LeEco (formerly LeTV) calls it the LeSee, short for Le Super Electric Ecosystem. It was shown briefly at a press conference for LeEco’s electronics line this week, where founder Jia Yueting summoned it on stage by talking into his phone. That’s not unlike the “Summon” feature available on the Tesla Model S, a car the LeSee seems to target.
The concept appears to be based on the Le Supercar announced by LeEco/LeTV last year. That car was only shown in sketches, but was described by its maker as a Tesla rival. Hopefully, LeEco will further explain the LeSee’s identity and features in more detail at the car’s auto-show debut next week. Besides the autonomous-driving capability and electric powertrain, there are no other real details available right now.
LeEco’s Jia believes electric cars are a logical extension of his company’s business because they can provide another platform for the streaming services that earned LeEco the nickname “China’s Netflix.” After all, if autonomous cars ever take off like many people believe they will, commuters will suddenly have more free time on their hands to watch movies and TV shows.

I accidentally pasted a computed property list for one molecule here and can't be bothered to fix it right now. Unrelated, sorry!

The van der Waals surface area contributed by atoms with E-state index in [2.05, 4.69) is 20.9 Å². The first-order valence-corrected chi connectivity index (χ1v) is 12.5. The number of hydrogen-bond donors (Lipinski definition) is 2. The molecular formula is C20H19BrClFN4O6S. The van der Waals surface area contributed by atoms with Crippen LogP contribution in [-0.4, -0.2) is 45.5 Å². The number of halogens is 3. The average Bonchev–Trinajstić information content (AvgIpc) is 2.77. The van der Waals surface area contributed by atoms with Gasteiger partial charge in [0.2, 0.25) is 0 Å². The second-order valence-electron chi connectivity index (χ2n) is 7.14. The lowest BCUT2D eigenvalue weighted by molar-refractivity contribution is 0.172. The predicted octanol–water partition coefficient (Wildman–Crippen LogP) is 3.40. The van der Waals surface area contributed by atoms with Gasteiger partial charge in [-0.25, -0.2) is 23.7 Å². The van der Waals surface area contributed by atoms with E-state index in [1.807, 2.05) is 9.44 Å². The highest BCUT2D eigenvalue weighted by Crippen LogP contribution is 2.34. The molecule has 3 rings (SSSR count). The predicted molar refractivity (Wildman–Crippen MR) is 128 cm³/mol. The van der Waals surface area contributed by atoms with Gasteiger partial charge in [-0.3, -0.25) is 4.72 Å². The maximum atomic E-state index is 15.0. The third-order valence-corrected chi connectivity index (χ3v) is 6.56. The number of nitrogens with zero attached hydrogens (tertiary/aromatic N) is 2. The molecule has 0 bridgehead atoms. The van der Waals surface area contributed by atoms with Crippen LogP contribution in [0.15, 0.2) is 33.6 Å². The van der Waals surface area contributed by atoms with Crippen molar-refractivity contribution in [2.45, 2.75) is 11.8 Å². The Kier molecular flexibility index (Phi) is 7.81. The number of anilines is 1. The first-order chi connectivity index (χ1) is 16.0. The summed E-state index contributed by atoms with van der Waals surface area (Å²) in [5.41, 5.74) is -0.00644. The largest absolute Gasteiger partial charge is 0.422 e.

In addition to backing Faraday Future and designing its own concept car, LeEco is also partnering with Aston Martin on development of the British firm’s RapidE electric car. This is an all-electric version of the Rapide sedan that Aston CEO Andy Palmer has said will boast 1,000 horsepower. The partnership will allow LeEco to absorb some of Aston’s automotive experience, while the carmaker will get help developing infotainment and other electronics systems.
Meanwhile, Faraday Future broke ground on its $1 billion factory in North Las Vegas, Nevada, earlier this month. The company has said it will begin production within two years, but also notes that there is no set opening date for the factory. Nevada lawmakers put together an incentive package to attract Faraday, but are already concerned the company won’t be able to fulfill its promises.
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